When was the last time a piece of theatre made you so angry or upset that you felt inclined to call out during the performance, or start a fight with another audience member? This is exactly the sort of reaction that greeted the first performances of David Mamet’s Oleanna back in 1992, in America.

Following its Royal Court premiere the following year (directed by Harold Pinter, no less) British audiences were equally shocked and provoked by this blistering assault course of a play. Sixteen years later, its power is undiminished.

The premise is simple, yet effective. Carol (Kosha Engler), a young student feels she is underachieving in a particular module at university. Having made an appointment to see her tutor, John (Colin Stinton), she tries to make her case for her underperformance, whilst he tries to field a stream of phone calls from his architect friend. To say any more would spoil what follows, but this is a harrowing and thoroughly nasty dissection of political correctness, and the power of language.

What Mamet achieves in seventy minutes is nothing short of miraculous. Most plays twice this length manage to do half as much, and not nearly as effectively. The dialogue is scattergun, fast, furious and a masterclass in exposition for an audience. The slow drip-feed of information is what generates the tension here, and the play is surely now considered a 20th century masterpiece.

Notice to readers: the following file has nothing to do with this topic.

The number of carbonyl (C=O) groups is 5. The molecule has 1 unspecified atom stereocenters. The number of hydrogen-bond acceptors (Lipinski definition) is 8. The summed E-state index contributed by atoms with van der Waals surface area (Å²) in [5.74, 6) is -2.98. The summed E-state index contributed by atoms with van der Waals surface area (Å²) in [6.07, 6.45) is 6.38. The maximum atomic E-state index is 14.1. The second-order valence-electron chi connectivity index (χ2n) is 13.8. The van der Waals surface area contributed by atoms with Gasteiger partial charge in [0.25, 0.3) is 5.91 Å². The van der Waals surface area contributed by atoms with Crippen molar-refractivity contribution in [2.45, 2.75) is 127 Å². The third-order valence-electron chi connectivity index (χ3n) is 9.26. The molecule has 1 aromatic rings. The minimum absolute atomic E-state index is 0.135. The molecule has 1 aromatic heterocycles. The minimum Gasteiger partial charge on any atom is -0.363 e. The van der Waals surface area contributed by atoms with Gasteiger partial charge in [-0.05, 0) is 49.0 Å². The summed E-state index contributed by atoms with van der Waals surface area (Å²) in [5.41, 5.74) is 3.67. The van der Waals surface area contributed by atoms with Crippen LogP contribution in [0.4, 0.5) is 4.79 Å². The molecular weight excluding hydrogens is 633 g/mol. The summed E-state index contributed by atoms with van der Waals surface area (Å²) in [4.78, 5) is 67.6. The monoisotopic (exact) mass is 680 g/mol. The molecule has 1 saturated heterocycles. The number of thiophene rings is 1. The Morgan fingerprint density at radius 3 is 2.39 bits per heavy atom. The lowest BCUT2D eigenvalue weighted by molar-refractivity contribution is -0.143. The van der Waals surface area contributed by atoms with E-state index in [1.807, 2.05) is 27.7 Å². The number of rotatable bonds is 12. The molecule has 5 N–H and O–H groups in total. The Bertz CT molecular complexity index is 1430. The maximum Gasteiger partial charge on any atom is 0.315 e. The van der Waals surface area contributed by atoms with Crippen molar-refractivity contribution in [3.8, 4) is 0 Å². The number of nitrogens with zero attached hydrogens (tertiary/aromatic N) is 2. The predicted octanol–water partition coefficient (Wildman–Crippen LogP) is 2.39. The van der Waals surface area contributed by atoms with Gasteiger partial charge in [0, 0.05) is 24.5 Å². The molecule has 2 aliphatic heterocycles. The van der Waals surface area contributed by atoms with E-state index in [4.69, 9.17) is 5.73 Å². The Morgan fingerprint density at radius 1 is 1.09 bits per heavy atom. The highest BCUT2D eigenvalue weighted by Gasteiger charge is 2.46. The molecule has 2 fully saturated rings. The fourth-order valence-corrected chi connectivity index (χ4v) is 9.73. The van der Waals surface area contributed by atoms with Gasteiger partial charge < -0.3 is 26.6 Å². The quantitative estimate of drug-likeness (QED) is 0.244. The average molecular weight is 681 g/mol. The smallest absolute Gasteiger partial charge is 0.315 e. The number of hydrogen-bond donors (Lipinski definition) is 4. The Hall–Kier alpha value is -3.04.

Iqbal Khan (in his Octagon debut) transforms the material into a superlative production, meticulously thought through. There is a relentless intelligence to this work, and the even-handed treatment of the material, and the handling of the play’s climax is exemplary. Brilliantly and starkly lit and designed by Ciaran Bagnall, the action takes place in what appears to be a metallic pugilist arena, an apt backdrop for this verbal gladiatorial spectacle. There is also a brilliant subtlety in the smallest of details; the sartorial shift of both characters, the contents of the waste paper bin.

Without actors of the calibre of Stinton and Engler, the pace might begin to lag. They are both faultless, and compliment each other, giving generous and nuanced performances. He expertly conveys the everyman, slowly unwound and beaten down on his own turf. Whereas, she manages Carol’s gradual transition brilliantly, suggesting much more menace at work beneath the peppy exterior. If you are a fan of first-rate acting, you simply have to see these two performers.

Conclusively, this is an evening that’s pretty much faultless. Yes, it’s controversial, harrowing, and disturbing and it’s meant to be. But it’s also gripping, fast-paced and thought-provoking and would appeal to anyone in search of a good night out.

Quite simply, Khan’s Oleanna is the best play currently playing in repertory in the region, and you must see it before the end of its run.

-Matthew Nichols